We think, talk and plan for all other important life stages – school, marriage, career – so why not our later life, asks Alexandra Davis?


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Earlier this year, Pilgrims’ Friend Society conducted a study which found that more than half of UK adults between 40 and 60 think that later life is a time to be afraid of. But this doesn’t have to be the case.

If you’re scared about getting older, perhaps it is because you haven’t properly understood what the Bible says about it, or how you can plan for it.

What if we looked at these markers as positives; as moments that spur us on to fulfilling our goals

In Christ, that so-called “mid-life crisis” can be flipped on its head. Stability, blessing and peace in later life all align with biblical teaching. Psalm 91:16 says: “With long life will I satisfy him and show him my salvation.”

As we approach later life, we should feel confident regarding the future. But, we can also take practical steps to better prepare – which is where a mid-life MOT comes in. If you’re considering whether you really need one, here are three reasons why it’s valuable to review your relationship with ageing.

1. Prepare practically, spiritually and emotionally

Our research asked about financial, physical, emotional, mental and spiritual preparation. Many people had taken financial, dietary and lifestyle steps to prepare for their later years, but only two per cent had talked with a counsellor or mentor about getting older. Practical preparations are being well taken care of, but the majority of us aren’t thinking about our emotional, mental and spiritual health as we age. Understanding how you truly feel about mid-life and processing the emotions you have regarding old age is great preparation.

2. Don’t ignore the signs of ageing

Given that so many of us are afraid of getting older, it’s no surprise that lots of us ignore the signs of mid-life – from using your phone torch to see the menu in a restaurant to unwittingly groaning when you get up off the sofa. These changes can happen at any age and don’t usually follow a pattern, but ignoring them doesn’t help! It is worth setting aside time to properly review where you’re currently at, and how you would like to age.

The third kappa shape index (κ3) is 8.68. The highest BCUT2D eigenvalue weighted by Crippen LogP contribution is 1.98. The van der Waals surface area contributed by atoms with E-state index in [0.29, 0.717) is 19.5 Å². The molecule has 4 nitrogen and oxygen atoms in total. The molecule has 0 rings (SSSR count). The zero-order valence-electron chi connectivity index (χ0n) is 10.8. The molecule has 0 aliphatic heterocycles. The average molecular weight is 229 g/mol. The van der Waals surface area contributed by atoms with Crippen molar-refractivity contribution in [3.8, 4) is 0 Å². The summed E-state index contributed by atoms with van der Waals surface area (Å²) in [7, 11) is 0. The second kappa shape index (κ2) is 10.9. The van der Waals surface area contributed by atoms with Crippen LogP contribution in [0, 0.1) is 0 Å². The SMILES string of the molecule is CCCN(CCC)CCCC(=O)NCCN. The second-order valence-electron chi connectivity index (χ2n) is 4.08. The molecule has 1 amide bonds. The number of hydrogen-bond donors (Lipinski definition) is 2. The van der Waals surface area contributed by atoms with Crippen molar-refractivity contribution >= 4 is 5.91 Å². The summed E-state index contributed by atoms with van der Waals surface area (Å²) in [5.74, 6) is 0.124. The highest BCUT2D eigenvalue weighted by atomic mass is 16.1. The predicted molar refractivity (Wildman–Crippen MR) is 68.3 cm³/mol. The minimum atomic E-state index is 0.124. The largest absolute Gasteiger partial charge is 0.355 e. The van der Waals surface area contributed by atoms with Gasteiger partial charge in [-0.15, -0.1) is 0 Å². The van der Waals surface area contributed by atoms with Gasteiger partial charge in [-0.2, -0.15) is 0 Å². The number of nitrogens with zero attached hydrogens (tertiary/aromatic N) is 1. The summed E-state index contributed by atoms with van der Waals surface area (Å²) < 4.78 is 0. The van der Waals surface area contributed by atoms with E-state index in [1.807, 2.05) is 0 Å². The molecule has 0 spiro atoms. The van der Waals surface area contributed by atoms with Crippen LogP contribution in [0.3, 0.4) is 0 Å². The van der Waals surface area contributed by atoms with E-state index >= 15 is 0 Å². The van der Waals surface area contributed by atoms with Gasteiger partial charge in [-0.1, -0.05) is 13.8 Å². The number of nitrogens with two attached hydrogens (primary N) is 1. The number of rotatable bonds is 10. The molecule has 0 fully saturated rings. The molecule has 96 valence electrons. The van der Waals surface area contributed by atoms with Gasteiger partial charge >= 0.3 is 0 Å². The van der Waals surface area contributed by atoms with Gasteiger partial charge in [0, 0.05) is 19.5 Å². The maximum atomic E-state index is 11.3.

If you’re scared about old age, perhaps it is because you haven’t properly understood what the Bible says about it

Get ahead of the ageing game by being aware of how you’re getting older. Imagine if, instead of dreading the next ageing milestone, we were prepared for it. What if we looked at these markers as positives; as moments that spur us on to fulfilling our goals or adjusting to a new way of life?

3. Bring God into the centre of your plans

God wants us to live fulfilled lives, whatever our age, and the Bible says: “They shall bear fruit in old age” (Psalm 92:14). We may feel unsettled or apprehensive about what later life can bring but, as Christians, we can rejoice in knowing that ageing is a gift. Taking practical steps to change your outlook on later life, and finding joy and contentment in it, means we’re walking in the promises that God has for us and honouring the years he has given us.

Our study found that 92 per cent of people thought financial preparation was important in preparing for later life; 85 per cent thought physical preparation was important and 78 per cent agreed emotional, mental and spiritual preparation was important. But despite this, just under a quarter had not done anything to start these preparations.

Don’t avoid doing something you think is important – it’s never too early to start preparing for later life!

Pilgrims’ Friend Society has put together a mid-life MOT asking the essential questions that will shape what a great later life looks like for you. To do our mid-life MOT and access more resources on getting real about getting older. visit: pilgrimsfriend.org.uk/getreal